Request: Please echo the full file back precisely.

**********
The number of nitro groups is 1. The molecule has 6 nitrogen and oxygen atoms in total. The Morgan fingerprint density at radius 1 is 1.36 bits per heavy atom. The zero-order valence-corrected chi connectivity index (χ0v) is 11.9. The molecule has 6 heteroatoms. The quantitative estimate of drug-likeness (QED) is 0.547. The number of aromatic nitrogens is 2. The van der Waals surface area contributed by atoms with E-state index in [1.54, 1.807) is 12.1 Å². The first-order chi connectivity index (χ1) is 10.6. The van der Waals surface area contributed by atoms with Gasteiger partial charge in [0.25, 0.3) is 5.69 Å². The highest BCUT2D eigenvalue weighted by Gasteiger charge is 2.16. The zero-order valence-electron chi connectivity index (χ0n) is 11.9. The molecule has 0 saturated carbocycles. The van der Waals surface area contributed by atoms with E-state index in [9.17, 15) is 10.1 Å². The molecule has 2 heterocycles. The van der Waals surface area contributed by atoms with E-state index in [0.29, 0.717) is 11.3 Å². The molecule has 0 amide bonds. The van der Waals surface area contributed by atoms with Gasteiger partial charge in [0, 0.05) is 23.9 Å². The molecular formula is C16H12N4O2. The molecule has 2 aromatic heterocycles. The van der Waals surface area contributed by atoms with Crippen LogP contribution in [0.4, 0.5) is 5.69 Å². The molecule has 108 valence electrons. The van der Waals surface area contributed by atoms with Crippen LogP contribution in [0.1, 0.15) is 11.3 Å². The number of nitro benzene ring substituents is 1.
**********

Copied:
The number of nitro groups is 1. The molecule has 6 nitrogen and oxygen atoms in total. The Morgan fingerprint density at radius 1 is 1.36 bits per heavy atom. The zero-order valence-corrected chi connectivity index (χ0v) is 11.9. The molecule has 6 heteroatoms. The quantitative estimate of drug-likeness (QED) is 0.547. The number of aromatic nitrogens is 2. The van der Waals surface area contributed by atoms with E-state index in [1.54, 1.807) is 12.1 Å². The first-order chi connectivity index (χ1) is 10.6. The van der Waals surface area contributed by atoms with Gasteiger partial charge in [0.25, 0.3) is 5.69 Å². The highest BCUT2D eigenvalue weighted by Gasteiger charge is 2.16. The zero-order valence-electron chi connectivity index (χ0n) is 11.9. The molecule has 0 saturated carbocycles. The van der Waals surface area contributed by atoms with E-state index in [9.17, 15) is 10.1 Å². The molecule has 2 heterocycles. The van der Waals surface area contributed by atoms with E-state index in [0.29, 0.717) is 11.3 Å². The molecule has 0 amide bonds. The van der Waals surface area contributed by atoms with Gasteiger partial charge in [0, 0.05) is 23.9 Å². The molecular formula is C16H12N4O2. The molecule has 2 aromatic heterocycles. The van der Waals surface area contributed by atoms with Crippen LogP contribution in [0.4, 0.5) is 5.69 Å². The molecule has 108 valence electrons. The van der Waals surface area contributed by atoms with Crippen LogP contribution in [0.1, 0.15) is 11.3 Å². The number of nitro benzene ring substituents is 1.